• The Freestyle Libre, flash glucose monitoring system is not funded at all for under or over 21 years of age – how was this decision made to exclude this technology option when it can benefit so many, especially those young people who refuse to wear a more obvious device such as CGM to avoid discrimination?
• The Federal Government has allocated $6 million to Diabetes Australia to conduct a "needs analysis" for children with Type 1 Diabetes at school and duplicate a e-learning program that already exists and has international endorsement. All children at school with type 1 diabetes need help each year - some more than others depending on the individual needs and circumstances. Why is the funding not attached to all children and triggered if parent, health team and school require intervention. Why is a costly extra layer of bureaucracy being created when those funds could be used directly to help children at school. Why is the Government involving Diabetes Australia - a charity with no accountability for the health outcomes of individuals - whose main role should be advocating for better conditions for children and families, not trying to act as a medical advice provider for our children at school. Why is the government providing public money to duplicate education resources?
• How much Federal Government money is given to the states to assist children with disability in school and why had Type 1 Diabetes suddenly been excluded from automatic funding for very young children at school in some states (e.g. Victoria) when they have no possibility of safely caring for themselves. Why are parents being expected to help the school out or change schools because the young children have not been given appropriate funding?
• Whilst the Government adopts a model of funding for aged care, NDIS and other conditions to allocate funding to the patient for the patient to determine the services to meet their needs, Type 1 Diabetes via the NDSS is being controlled by organisations who are dependent on the funding for their existence? How does this benefit the patient and ensure that public funds are being used for maximum benefit to those accountable and responsible for the health outcomes? How is this consistent with the National Diabetes Strategy goal 3?
• If we choose not to go to a large hospital for care to receive personalised, team based, proactive care (National Diabetes Strategy Goal 3), we receive only 5 rebatable visits per year to the team including a Diabetes Educator. We need extra visits for proactive consumer training on insulin pumps and continuous glucose monitors for maximal benefit and to encourage self -management. We need access to dieticians and psychologists and an automatic chronic disease plan because Type 1 Diabetes is a serious incurable condition that has arisen through no fault of our own. Why are those with Type 1 not receiving the investment in their future health?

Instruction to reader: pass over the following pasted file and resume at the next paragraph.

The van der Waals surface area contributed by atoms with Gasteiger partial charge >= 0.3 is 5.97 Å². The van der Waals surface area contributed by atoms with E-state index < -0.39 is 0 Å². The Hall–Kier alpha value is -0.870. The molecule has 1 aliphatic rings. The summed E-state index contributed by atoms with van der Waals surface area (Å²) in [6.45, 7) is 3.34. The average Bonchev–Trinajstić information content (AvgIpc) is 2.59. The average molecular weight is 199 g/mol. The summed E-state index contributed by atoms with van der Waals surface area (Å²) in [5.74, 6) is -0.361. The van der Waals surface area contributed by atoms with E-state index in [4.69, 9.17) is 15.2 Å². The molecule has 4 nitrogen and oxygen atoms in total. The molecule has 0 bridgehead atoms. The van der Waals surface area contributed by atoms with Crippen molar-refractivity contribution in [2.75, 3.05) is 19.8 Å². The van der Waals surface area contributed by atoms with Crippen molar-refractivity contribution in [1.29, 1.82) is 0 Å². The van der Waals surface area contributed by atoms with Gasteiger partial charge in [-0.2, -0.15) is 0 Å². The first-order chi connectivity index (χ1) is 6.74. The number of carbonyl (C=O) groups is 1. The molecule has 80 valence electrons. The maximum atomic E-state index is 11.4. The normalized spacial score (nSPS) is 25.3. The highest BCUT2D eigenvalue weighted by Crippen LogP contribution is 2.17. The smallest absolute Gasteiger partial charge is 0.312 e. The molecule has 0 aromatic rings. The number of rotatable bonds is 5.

• The Australian Diabetes Educators Association receives approximately 30% of their revenue from the NDSS via Diabetes Australia to develop guidelines and professional development for the practice of diabetes education for professionals. But more recently Diabetes Australia NSW has created their own education and training “Diabetes Qualified” (https://www.diabetesqualified.com.au to provide accessible and engaging diabetes education and resources for health professionals. Diabetes NSW are using NDSS funds to partially fund the courses for individuals. Who then is responsible and authorised for education? Why are there two organisations that are interrelated providing similar services? With both the ADEA and Diabetes NSW recipients of public funds via the NDSS how has such duplication occurred whilst individuals and families see funding being removed?
• The relationships between doctor groups receiving funds from Diabetes Australia and JDRF for research or even doctors’ education being funded by the public through NDSS raises questions of conflict of interest when they have signed a Memorandum of Understanding to support each other. Is this process independent or not really at arm’s length? What oversight is being undertaken on the correct use of public money when Diabetes Australia have formed an Alliance with APEG, ADS, ADEA and JDRF to collaborate and cooperate when these organisations have dependency on each other for funding and endorsement of funding proposals? How has the Government permitted such an arrangement to exist?
We ask the Government to PLEASE “Redirect Funds to Save Type Ones!!”



Solution
There seems to be millions of taxpayer dollars being used for purposes that are questionable when those funds could be used directly in the best interests of the patient – children and adults living with Type 1 Diabetes. Ensuring that all Australians living with Type 1 Diabetes get equal access to the medical supports for this condition is slipping further away whilst the Government duplicates resources and directs public funds to organisations rather than directly to the patient. The system needs an investigation and overhaul to obtain maximum benefit for the health dollar and an inquiry into how each of the above scenarios has arisen and how to address each issue to INVEST IN THOSE WITH TYPE 1 DIABETES NOW to SAVE LIVES, PREVENT COMPLICATIONS AND SAVE COSTS IN THE FUTURE!
It essential that funding is used effectively and is allocated to the benefit of the individual. In the face of the calls for urgent action on Type 1 Diabetes, Australians are entitled to transparency and understanding how our money is being spent, where it is going and for what purpose and how and who it will benefit. Our condition should not be providing organisational opportunities, it must provide individual opportunities. Redirect Funds to Save Type Ones!!
Please join us in signing a petition asking the Australian Senate to conduct an inquiry into the effectiveness and efficiency of funding for Type 1 Diabetes.